Fox, a Wiradjuri woman, was supported by the 23 Wallabies players, who were wearing their First Nations jerseys with an Indigenous design for only the second time this year, and could be seen belting out the words behind her.
“We were practicing it during the week and we were very proud to have that opportunity to do it, and I think it sounded pretty good too,” said Australia captain Michael Hooper, according to Reuters.
It was the first time Australia’s national anthem — Advance Australia Fair — had been sung in an Indigenous language at a major sporting event and prompted an outpouring of pride and praise.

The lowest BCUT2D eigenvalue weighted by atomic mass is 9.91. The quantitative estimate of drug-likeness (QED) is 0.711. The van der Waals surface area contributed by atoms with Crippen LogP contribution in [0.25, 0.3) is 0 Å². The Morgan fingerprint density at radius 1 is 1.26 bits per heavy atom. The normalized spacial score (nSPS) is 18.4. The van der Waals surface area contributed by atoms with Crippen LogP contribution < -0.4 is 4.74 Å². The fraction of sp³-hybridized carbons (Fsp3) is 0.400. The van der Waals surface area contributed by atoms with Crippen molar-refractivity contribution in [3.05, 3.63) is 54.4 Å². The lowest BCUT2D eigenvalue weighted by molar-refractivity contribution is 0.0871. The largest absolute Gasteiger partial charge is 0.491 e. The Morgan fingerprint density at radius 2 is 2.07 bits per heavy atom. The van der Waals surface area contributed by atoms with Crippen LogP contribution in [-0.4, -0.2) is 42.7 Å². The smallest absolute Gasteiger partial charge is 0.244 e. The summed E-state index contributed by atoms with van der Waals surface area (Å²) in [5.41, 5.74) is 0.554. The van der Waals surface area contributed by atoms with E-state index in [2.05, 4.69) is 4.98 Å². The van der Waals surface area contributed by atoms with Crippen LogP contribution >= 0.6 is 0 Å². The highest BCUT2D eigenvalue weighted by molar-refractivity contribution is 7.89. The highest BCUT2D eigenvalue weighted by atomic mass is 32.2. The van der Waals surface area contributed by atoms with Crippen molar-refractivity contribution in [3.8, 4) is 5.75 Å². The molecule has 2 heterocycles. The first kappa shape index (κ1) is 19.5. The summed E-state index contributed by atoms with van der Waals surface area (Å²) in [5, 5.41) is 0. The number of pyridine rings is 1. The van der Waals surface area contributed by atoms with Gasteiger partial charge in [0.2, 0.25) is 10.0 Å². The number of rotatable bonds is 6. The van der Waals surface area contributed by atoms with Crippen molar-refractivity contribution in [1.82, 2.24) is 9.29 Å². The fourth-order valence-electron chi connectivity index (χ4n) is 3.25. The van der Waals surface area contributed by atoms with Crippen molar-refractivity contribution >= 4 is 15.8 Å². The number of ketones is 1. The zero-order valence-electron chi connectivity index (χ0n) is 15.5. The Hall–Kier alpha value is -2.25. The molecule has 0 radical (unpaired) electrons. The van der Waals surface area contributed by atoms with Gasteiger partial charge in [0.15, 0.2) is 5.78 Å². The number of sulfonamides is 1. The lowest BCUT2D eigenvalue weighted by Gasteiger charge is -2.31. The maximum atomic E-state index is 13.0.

Australian rugby journalist Christy Doran called the anthem “spine-tingling.”
Other nations have Indigenous languages as part of their national anthems — New Zealand’s anthem, for example, is sung in both Maori and English.
Australia’s controversial national anthem
“When will people understand that changing it to (an Indigenous) language doesn’t change the meaning!” he reportedly wrote on Instagram.
Many Indigenous people in Australia consider the anthem to be racist and there has been pushback against the phrase “for we are young and free,” given that Australia is home to one of the world’s oldest known civilizations.
“We aren’t young and free. We’re the longest-living culture in the world,” Mitchell, who has been a long-time critic of the Australian anthem, previously said, according to Seven News.
There is entrenched discrimination against Australia’s Indigenous population.
The Black Lives Matter protests in the US, and around the world, this year once again brought these issues to the fore in Australia, with protests demanding an end to Indigenous deaths in custody.